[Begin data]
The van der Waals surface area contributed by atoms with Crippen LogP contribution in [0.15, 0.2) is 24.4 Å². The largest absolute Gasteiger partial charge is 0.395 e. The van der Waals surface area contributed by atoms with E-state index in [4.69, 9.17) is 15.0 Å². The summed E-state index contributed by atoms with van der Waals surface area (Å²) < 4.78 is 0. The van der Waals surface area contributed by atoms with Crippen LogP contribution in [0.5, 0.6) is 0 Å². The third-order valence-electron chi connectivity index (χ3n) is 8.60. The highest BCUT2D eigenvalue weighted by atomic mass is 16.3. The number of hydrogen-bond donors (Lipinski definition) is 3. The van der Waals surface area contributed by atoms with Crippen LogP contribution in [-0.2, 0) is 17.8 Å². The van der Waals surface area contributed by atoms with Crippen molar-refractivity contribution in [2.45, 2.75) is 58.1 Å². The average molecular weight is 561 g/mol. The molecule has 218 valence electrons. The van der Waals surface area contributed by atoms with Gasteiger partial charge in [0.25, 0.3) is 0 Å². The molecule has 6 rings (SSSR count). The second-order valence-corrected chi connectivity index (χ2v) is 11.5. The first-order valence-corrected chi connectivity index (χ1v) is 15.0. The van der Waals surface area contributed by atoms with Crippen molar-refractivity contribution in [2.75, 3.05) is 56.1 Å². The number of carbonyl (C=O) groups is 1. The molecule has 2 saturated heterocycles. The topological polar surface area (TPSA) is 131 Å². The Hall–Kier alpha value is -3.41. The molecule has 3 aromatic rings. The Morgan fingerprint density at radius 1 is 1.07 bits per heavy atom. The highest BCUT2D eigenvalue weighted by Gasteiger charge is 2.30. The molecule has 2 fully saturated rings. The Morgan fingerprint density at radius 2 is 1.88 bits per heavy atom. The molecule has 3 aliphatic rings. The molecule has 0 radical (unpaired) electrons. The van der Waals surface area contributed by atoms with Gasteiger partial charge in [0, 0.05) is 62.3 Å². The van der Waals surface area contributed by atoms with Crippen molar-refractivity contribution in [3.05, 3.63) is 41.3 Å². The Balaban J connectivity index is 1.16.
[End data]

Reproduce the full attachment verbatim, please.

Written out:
The van der Waals surface area contributed by atoms with Crippen LogP contribution in [0.15, 0.2) is 24.4 Å². The largest absolute Gasteiger partial charge is 0.395 e. The van der Waals surface area contributed by atoms with E-state index in [4.69, 9.17) is 15.0 Å². The summed E-state index contributed by atoms with van der Waals surface area (Å²) < 4.78 is 0. The van der Waals surface area contributed by atoms with Crippen LogP contribution in [0.5, 0.6) is 0 Å². The third-order valence-electron chi connectivity index (χ3n) is 8.60. The highest BCUT2D eigenvalue weighted by atomic mass is 16.3. The number of hydrogen-bond donors (Lipinski definition) is 3. The van der Waals surface area contributed by atoms with Crippen LogP contribution in [-0.2, 0) is 17.8 Å². The van der Waals surface area contributed by atoms with Crippen molar-refractivity contribution in [2.45, 2.75) is 58.1 Å². The average molecular weight is 561 g/mol. The molecule has 218 valence electrons. The van der Waals surface area contributed by atoms with Gasteiger partial charge in [0.25, 0.3) is 0 Å². The molecule has 6 rings (SSSR count). The second-order valence-corrected chi connectivity index (χ2v) is 11.5. The first-order valence-corrected chi connectivity index (χ1v) is 15.0. The van der Waals surface area contributed by atoms with Crippen molar-refractivity contribution in [2.75, 3.05) is 56.1 Å². The number of carbonyl (C=O) groups is 1. The molecule has 2 saturated heterocycles. The topological polar surface area (TPSA) is 131 Å². The Hall–Kier alpha value is -3.41. The molecule has 3 aromatic rings. The Morgan fingerprint density at radius 1 is 1.07 bits per heavy atom. The highest BCUT2D eigenvalue weighted by Gasteiger charge is 2.30. The molecule has 2 fully saturated rings. The Morgan fingerprint density at radius 2 is 1.88 bits per heavy atom. The molecule has 3 aliphatic rings. The molecule has 0 radical (unpaired) electrons. The van der Waals surface area contributed by atoms with Gasteiger partial charge in [0, 0.05) is 62.3 Å². The van der Waals surface area contributed by atoms with Crippen molar-refractivity contribution in [3.05, 3.63) is 41.3 Å². The Balaban J connectivity index is 1.16.